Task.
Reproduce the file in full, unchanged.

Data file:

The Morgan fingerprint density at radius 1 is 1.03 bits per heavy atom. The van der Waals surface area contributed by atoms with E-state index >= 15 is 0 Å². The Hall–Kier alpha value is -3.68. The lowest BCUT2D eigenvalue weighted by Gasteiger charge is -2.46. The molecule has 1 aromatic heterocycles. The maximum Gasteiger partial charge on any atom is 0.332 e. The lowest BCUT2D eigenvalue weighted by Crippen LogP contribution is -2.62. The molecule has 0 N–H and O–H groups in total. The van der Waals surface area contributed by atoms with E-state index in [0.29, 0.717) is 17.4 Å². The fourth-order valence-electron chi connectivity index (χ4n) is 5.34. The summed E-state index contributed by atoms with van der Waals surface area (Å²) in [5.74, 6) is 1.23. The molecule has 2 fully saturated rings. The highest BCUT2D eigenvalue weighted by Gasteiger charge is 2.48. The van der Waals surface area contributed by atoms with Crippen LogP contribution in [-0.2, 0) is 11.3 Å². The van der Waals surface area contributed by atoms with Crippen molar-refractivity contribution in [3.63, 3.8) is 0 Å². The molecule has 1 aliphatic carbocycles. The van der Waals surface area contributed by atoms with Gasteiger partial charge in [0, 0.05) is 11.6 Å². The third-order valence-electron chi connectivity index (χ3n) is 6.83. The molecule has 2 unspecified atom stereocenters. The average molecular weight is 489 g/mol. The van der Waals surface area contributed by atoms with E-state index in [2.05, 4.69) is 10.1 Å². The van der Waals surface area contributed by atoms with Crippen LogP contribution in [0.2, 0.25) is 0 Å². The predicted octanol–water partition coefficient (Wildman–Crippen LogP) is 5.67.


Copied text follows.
The Morgan fingerprint density at radius 1 is 1.03 bits per heavy atom. The van der Waals surface area contributed by atoms with E-state index >= 15 is 0 Å². The Hall–Kier alpha value is -3.68. The lowest BCUT2D eigenvalue weighted by Gasteiger charge is -2.46. The molecule has 1 aromatic heterocycles. The maximum Gasteiger partial charge on any atom is 0.332 e. The lowest BCUT2D eigenvalue weighted by Crippen LogP contribution is -2.62. The molecule has 0 N–H and O–H groups in total. The van der Waals surface area contributed by atoms with E-state index in [0.29, 0.717) is 17.4 Å². The fourth-order valence-electron chi connectivity index (χ4n) is 5.34. The summed E-state index contributed by atoms with van der Waals surface area (Å²) in [5.74, 6) is 1.23. The molecule has 2 fully saturated rings. The highest BCUT2D eigenvalue weighted by Gasteiger charge is 2.48. The van der Waals surface area contributed by atoms with Crippen LogP contribution in [-0.2, 0) is 11.3 Å². The van der Waals surface area contributed by atoms with Crippen molar-refractivity contribution in [3.63, 3.8) is 0 Å². The molecule has 1 aliphatic carbocycles. The van der Waals surface area contributed by atoms with Gasteiger partial charge in [0, 0.05) is 11.6 Å². The third-order valence-electron chi connectivity index (χ3n) is 6.83. The molecule has 2 unspecified atom stereocenters. The average molecular weight is 489 g/mol. The van der Waals surface area contributed by atoms with E-state index in [2.05, 4.69) is 10.1 Å². The van der Waals surface area contributed by atoms with Crippen LogP contribution in [0.2, 0.25) is 0 Å². The predicted octanol–water partition coefficient (Wildman–Crippen LogP) is 5.67.